How an Excluded Property Trust can help a US person living in the UK plan for UK IHT
Many Americans living in the UK are considered to be non-domiciled for UK inheritance tax purposes. Currently, a non-domiciled individual becomes deemed domicile for inheritance tax purposes when they have been resident in the UK for 17 out of the last 20 years. This threshold is set to change to 15 out of the last 20 years in April 2017. When an individual is deemed domicile for UK inheritance tax purposes, the UK will generally apply its inheritance tax rules on an individual’s worldwide assets.
Until an American meets the UK deemed domicile rules, it is likely that they will be considered non-domiciled in the UK and any assets held outside of the UK generally remain outside of the UK inheritance tax net. And, following the changes that are set to come into effect in April 2017, once an individual is over the threshold for being considered deemed domicile in the UK for inheritance tax purposes, they will need to leave the UK for a period of at least 6 years before their UK deemed domicile status will cease.
Given the modest thresholds present in the UK for inheritance tax, in the lead up to becoming deemed domicile, it becomes especially important to review the planning opportunities available. One option open to non-domiciled individuals prior to becoming deemed domicile in the UK is the ability to fund an excluded property trust for assets that are held outside of the UK. Generally any assets held within this type of trust, while remaining offshore, will be excluded from UK inheritance tax even after becoming deemed domicile. For some this could be a way to equalise the differential between the US and the UK inheritance tax bands. A simplified example is probably the easiest way to illustrate potential savings:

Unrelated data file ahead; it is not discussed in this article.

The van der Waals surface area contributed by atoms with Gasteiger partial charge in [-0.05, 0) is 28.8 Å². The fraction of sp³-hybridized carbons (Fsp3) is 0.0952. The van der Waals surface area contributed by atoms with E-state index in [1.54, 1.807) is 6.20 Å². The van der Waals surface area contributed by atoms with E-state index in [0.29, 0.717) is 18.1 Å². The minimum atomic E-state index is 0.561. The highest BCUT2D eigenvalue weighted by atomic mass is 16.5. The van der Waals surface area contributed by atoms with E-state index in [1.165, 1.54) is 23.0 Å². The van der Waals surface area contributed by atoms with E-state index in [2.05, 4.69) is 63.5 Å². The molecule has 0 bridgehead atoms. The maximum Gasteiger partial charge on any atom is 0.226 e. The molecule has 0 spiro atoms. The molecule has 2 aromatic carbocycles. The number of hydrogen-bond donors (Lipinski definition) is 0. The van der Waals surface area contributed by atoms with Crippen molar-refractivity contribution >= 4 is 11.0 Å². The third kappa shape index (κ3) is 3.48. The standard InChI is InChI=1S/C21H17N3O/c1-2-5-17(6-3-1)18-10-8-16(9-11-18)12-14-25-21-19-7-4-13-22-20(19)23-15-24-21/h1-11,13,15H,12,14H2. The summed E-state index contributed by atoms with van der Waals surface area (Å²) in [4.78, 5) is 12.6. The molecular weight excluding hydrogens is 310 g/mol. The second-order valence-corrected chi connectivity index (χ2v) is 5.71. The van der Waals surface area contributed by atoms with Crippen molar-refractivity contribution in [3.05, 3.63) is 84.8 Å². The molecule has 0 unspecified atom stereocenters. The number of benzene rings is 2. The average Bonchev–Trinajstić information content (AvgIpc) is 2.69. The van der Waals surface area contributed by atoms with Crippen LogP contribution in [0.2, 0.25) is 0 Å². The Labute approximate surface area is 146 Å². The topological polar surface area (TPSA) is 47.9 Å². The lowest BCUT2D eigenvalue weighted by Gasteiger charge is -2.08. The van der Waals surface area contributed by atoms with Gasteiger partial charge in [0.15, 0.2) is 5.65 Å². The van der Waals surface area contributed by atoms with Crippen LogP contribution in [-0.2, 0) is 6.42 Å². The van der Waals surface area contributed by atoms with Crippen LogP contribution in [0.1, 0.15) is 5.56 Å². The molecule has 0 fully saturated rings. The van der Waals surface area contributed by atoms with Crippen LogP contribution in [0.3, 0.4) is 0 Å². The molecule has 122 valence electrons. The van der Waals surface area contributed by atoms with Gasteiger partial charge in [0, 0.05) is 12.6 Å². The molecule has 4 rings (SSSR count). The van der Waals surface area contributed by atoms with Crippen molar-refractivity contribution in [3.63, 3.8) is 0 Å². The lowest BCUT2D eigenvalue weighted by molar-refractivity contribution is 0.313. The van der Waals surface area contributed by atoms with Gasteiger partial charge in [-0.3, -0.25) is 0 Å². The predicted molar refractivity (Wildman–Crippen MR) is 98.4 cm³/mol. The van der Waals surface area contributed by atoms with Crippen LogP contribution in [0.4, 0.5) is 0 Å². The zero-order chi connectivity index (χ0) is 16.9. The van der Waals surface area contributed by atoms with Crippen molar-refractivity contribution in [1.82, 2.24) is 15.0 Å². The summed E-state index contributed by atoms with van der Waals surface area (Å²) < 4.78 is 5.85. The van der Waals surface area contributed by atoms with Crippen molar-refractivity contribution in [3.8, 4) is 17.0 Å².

Let us assume an individual with a total estate worth $6 million held in the US. To keep round numbers, let us also assume the UK threshold of £325,000 equates to $500,000. Therefore $5.5 million of assets would potentially be subject to a 40% inheritance tax once the individual becomes deemed domicile in the UK. Under UK rules, the $6 million estate will pay inheritance tax of $2.2 million. Under US rules, the $6 million estate will pay $228,000 in inheritance tax. If this individual funds an excluded property trust with $4.93 million ($5.43 million US lifetime allowance less the $500,000 UK nil rate band) then the estate tax bill as a UK domicile individual will now be equal to what the US estate tax bill would have otherwise been ($228,000). That results in a potential inheritance tax savings of nearly $2 million!
The opportunity to fund an excluded property trust ceases when the deemed domicile threshold has been crossed. So, what else can be done? Developing a lifetime gifting strategy remains a viable option provided the requisite seven years has been outlived, to be considered an exempt transfer. For some people a strategy of passing on wealth during their lifetime may be a very effective way to meet long-term priorities and objectives. It is essential to work with an adviser to put together an appropriate and individual strategy as everyone has differing needs and requirements. Additionally, an adviser can help determine the best way to go about implementing the lifetime transfer of wealth. What will remain of utmost importance, is understanding precisely when the rules will begin to apply and take any relevant action appropriately.
For more wealth planning tips and tidbits from MASECO read our 39 Steps to Smart Living in the UK.
Risk Warnings and Important Information
The above article does not take into account the specific goals or requirements of individual users. You should carefully consider the suitability of any strategies along with your financial situation prior to making any decisions on an appropriate strategy.
MASECO LLP trading as MASECO Private Wealth is authorised and regulated by the Financial Conduct Authority, the Financial Conduct Authority does not regulate tax advice. MASECO Private Wealth is not a tax specialist. We strongly recommend that every client seeks their own tax advice prior to acting on any of the strategies described in this document.